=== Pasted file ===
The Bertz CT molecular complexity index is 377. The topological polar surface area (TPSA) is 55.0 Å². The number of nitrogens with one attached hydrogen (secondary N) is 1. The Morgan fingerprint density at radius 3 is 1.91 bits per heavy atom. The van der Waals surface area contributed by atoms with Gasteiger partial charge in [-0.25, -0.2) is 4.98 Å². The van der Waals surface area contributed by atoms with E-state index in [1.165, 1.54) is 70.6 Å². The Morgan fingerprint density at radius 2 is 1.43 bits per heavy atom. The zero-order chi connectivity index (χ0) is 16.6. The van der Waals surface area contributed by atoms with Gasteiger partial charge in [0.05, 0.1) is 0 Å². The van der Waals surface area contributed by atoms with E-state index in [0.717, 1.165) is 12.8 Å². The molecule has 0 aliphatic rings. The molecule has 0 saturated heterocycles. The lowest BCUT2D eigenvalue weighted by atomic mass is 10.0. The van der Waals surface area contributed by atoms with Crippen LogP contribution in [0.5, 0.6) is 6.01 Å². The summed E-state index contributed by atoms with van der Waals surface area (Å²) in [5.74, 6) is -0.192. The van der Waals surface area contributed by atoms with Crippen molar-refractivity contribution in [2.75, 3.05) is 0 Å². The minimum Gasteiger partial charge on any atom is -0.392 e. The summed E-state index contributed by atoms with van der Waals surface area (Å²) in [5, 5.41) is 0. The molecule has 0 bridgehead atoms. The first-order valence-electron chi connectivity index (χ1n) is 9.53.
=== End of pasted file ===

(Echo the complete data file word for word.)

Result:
The Bertz CT molecular complexity index is 377. The topological polar surface area (TPSA) is 55.0 Å². The number of nitrogens with one attached hydrogen (secondary N) is 1. The Morgan fingerprint density at radius 3 is 1.91 bits per heavy atom. The van der Waals surface area contributed by atoms with Gasteiger partial charge in [-0.25, -0.2) is 4.98 Å². The van der Waals surface area contributed by atoms with E-state index in [1.165, 1.54) is 70.6 Å². The Morgan fingerprint density at radius 2 is 1.43 bits per heavy atom. The zero-order chi connectivity index (χ0) is 16.6. The van der Waals surface area contributed by atoms with Gasteiger partial charge in [0.05, 0.1) is 0 Å². The van der Waals surface area contributed by atoms with E-state index in [0.717, 1.165) is 12.8 Å². The molecule has 0 aliphatic rings. The molecule has 0 saturated heterocycles. The lowest BCUT2D eigenvalue weighted by atomic mass is 10.0. The van der Waals surface area contributed by atoms with Crippen LogP contribution in [0.5, 0.6) is 6.01 Å². The summed E-state index contributed by atoms with van der Waals surface area (Å²) in [5.74, 6) is -0.192. The van der Waals surface area contributed by atoms with Crippen molar-refractivity contribution in [2.75, 3.05) is 0 Å². The minimum Gasteiger partial charge on any atom is -0.392 e. The summed E-state index contributed by atoms with van der Waals surface area (Å²) in [5, 5.41) is 0. The molecule has 0 bridgehead atoms. The first-order valence-electron chi connectivity index (χ1n) is 9.53.